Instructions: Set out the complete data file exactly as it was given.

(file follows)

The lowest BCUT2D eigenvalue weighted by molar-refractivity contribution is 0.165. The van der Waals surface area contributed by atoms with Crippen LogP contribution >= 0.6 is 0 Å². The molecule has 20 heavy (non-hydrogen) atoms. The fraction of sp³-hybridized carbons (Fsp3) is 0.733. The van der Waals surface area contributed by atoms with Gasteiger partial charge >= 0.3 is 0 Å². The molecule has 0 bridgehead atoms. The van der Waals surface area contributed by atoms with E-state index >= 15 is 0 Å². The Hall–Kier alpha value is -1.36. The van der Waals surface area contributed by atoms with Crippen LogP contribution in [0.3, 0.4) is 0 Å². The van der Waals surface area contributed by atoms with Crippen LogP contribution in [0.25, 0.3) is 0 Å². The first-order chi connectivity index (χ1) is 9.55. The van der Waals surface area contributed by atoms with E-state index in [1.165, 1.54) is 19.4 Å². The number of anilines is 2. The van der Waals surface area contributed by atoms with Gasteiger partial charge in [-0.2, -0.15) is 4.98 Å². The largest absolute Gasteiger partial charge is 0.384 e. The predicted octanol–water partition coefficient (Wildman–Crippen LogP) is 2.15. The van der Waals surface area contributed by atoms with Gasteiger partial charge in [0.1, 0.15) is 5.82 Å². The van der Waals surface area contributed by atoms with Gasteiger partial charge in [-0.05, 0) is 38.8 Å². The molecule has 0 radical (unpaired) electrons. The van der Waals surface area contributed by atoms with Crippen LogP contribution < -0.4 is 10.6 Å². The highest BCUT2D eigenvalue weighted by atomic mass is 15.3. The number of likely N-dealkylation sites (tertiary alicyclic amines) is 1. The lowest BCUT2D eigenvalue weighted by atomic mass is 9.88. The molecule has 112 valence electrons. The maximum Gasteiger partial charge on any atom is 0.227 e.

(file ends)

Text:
The lowest BCUT2D eigenvalue weighted by molar-refractivity contribution is 0.165. The van der Waals surface area contributed by atoms with Crippen LogP contribution >= 0.6 is 0 Å². The molecule has 20 heavy (non-hydrogen) atoms. The fraction of sp³-hybridized carbons (Fsp3) is 0.733. The van der Waals surface area contributed by atoms with Gasteiger partial charge >= 0.3 is 0 Å². The molecule has 0 bridgehead atoms. The van der Waals surface area contributed by atoms with E-state index >= 15 is 0 Å². The Hall–Kier alpha value is -1.36. The van der Waals surface area contributed by atoms with Crippen LogP contribution in [0.3, 0.4) is 0 Å². The van der Waals surface area contributed by atoms with Crippen LogP contribution in [0.25, 0.3) is 0 Å². The first-order chi connectivity index (χ1) is 9.55. The van der Waals surface area contributed by atoms with E-state index in [1.165, 1.54) is 19.4 Å². The number of anilines is 2. The van der Waals surface area contributed by atoms with Gasteiger partial charge in [-0.2, -0.15) is 4.98 Å². The largest absolute Gasteiger partial charge is 0.384 e. The predicted octanol–water partition coefficient (Wildman–Crippen LogP) is 2.15. The van der Waals surface area contributed by atoms with Gasteiger partial charge in [0.1, 0.15) is 5.82 Å². The van der Waals surface area contributed by atoms with Gasteiger partial charge in [-0.05, 0) is 38.8 Å². The molecule has 0 radical (unpaired) electrons. The van der Waals surface area contributed by atoms with Crippen LogP contribution < -0.4 is 10.6 Å². The highest BCUT2D eigenvalue weighted by atomic mass is 15.3. The number of likely N-dealkylation sites (tertiary alicyclic amines) is 1. The lowest BCUT2D eigenvalue weighted by atomic mass is 9.88. The molecule has 112 valence electrons. The maximum Gasteiger partial charge on any atom is 0.227 e.